A third task for the MoJ is to ensure that a wide range of properly resourced community-based measures are available and their availability communicated to courts. Problem- solving courts seem to have faded as a policy idea but if short sentences are to go, more, and more thorough, pre- sentence reports will be needed. So too perhaps a more systematic role for courts in reviewing the progress of sentences. The new probation contracts shortly to be let must take account of the MoJ' s new sentencing policy and provide resources to match it.

Earlier this week, the Chief Inspector of Probation wrote to the Justice Committee that “with Brexit and other uncertainties, the proposed transition to new probation arrangements is not necessarily certain”. Still less certain to be taken forward perhaps are Mr Stewart’s grand issues of sentencing. They deserve to be. As was pointed out last year “Prison can become a ripe place for criminal education, serious and organised crime, and radicalisation, rather than rehabilitation”. By whom? No less than the National Police Chief’s Council.

Rob Allen

Saturday, 12 January 2019

Rory Flies a Kite

In the well tried and tested way of politicians, Rory Stewart has decided to take the risk of being labelled 'soft' by running the idea of a ban on short prison sentences and see what the reaction is from the Tory faithful poring over their weekend Telegraph magazine. 

Of course it's precisely this political meddling in criminal justice policy for electoral advantage that got us into the present omnishambles. The idea completely ignores the fact that TR having all-but destroyed the previous gold standard Probation Service means that Magistrates and the public now have little confidence in community alternatives to prison - a situation created by his former party colleague Chris Grayling. This from the BBC website:- 

Ministers consider ending jail terms of six months or less

Ministers argue that short jail terms are less effective at cutting reoffending than community penalties. Prisons minister Rory Stewart told the Daily Telegraph that such sentences were "long enough to damage you and not long enough to heal you". If such jail sentences were to be scrapped it is thought it could free up thousands of prison places. Some burglars and most shoplifters are among those who could be spared jail terms under the proposals.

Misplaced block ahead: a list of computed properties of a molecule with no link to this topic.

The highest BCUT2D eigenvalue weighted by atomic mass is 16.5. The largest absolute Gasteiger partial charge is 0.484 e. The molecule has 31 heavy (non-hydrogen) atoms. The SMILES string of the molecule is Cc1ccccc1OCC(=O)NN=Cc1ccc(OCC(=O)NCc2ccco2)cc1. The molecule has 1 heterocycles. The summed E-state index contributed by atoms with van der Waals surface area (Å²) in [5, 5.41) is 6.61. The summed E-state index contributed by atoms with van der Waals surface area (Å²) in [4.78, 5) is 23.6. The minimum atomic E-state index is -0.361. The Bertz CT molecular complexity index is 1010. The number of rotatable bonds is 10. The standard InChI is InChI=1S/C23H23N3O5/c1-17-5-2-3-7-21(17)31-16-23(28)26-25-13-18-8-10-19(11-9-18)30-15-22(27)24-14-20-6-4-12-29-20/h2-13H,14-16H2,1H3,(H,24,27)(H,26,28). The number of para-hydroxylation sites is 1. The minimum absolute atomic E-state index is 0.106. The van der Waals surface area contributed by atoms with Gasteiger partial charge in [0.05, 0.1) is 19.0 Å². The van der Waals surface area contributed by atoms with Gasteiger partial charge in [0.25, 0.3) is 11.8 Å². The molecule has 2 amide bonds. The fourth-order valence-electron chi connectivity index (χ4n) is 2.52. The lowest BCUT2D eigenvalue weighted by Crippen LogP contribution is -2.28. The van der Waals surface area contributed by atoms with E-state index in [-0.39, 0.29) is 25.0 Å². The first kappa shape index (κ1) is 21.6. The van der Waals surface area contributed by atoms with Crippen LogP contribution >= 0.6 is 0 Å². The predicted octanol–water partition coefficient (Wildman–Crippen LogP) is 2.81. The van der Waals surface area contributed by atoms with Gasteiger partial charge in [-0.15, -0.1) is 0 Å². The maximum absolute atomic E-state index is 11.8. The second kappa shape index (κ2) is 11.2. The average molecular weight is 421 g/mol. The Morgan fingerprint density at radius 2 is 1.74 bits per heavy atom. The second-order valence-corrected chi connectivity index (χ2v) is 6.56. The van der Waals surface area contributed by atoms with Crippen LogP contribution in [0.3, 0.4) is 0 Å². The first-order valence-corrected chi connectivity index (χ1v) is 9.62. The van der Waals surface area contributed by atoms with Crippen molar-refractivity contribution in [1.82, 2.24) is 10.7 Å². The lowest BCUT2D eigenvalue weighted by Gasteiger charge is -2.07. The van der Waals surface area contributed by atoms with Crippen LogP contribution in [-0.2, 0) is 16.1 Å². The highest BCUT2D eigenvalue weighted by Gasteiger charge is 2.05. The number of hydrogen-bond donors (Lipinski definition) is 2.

The Ministry of Justice is considering preventing courts from imposing prison terms of less than six months unless the sentence is for a violent crime or a sexual offence. The measure could reduce the prison population by around 3,500, although it would require legislation. In Scotland, a presumption against prison sentences of less than three months is already in place and is due to be extended to 12 months.

Arguing for the need for reform, Mr Stewart told the Daily Telegraph Magazine: 

"You bring somebody in for three or four weeks, they lose their house, their job, their family, their reputation. They come (into prison), they meet a lot of interesting characters (to put it politely) and then you whap them on to the streets again. The public are safer if we have a good community sentence... and it will relieve a lot of pressure on prisons."

Since they took up their posts last year, Justice Secretary David Gauke and Mr Stewart have both made it clear they want to reduce the use of short prison sentences. The prison population has doubled in England and Wales since the early 1990s, rising from around 40,000 to more than 80,000 in 2018, official figures show.

Almost two-thirds of prisoners released after sentences of less than 12 months reoffend within a year. More than half of the 86,275 offenders sentenced to immediate custody in England and Wales in 2017 were handed sentences of six months or less, according to a Parliamentary response from Mr Stewart to shadow justice secretary Richard Burgon last month.

Mr Stewart said he realised that the proposals could provoke a backlash against "soft justice" by people in his own party and the public, but said it was "a debate I have to win". In August last year he vowed to resign in a year if he was unable to reduce drug use and violence in 10 target jails in England.

The Prison Reform Trust, which has previously called for a presumption against short prison sentences, welcomed the new proposals. Peter Dawson, the charity's director, told the Telegraph: "Ministers should be congratulated for having the political courage to start the debate."

An MoJ spokesperson said: "As we have said previously, short sentences are too often ineffective, provide little opportunity to rehabilitate offenders and lead to unacceptably high rates of reoffending. That's why we are exploring potential alternatives, but this work is ongoing and we have reached no conclusions at this time."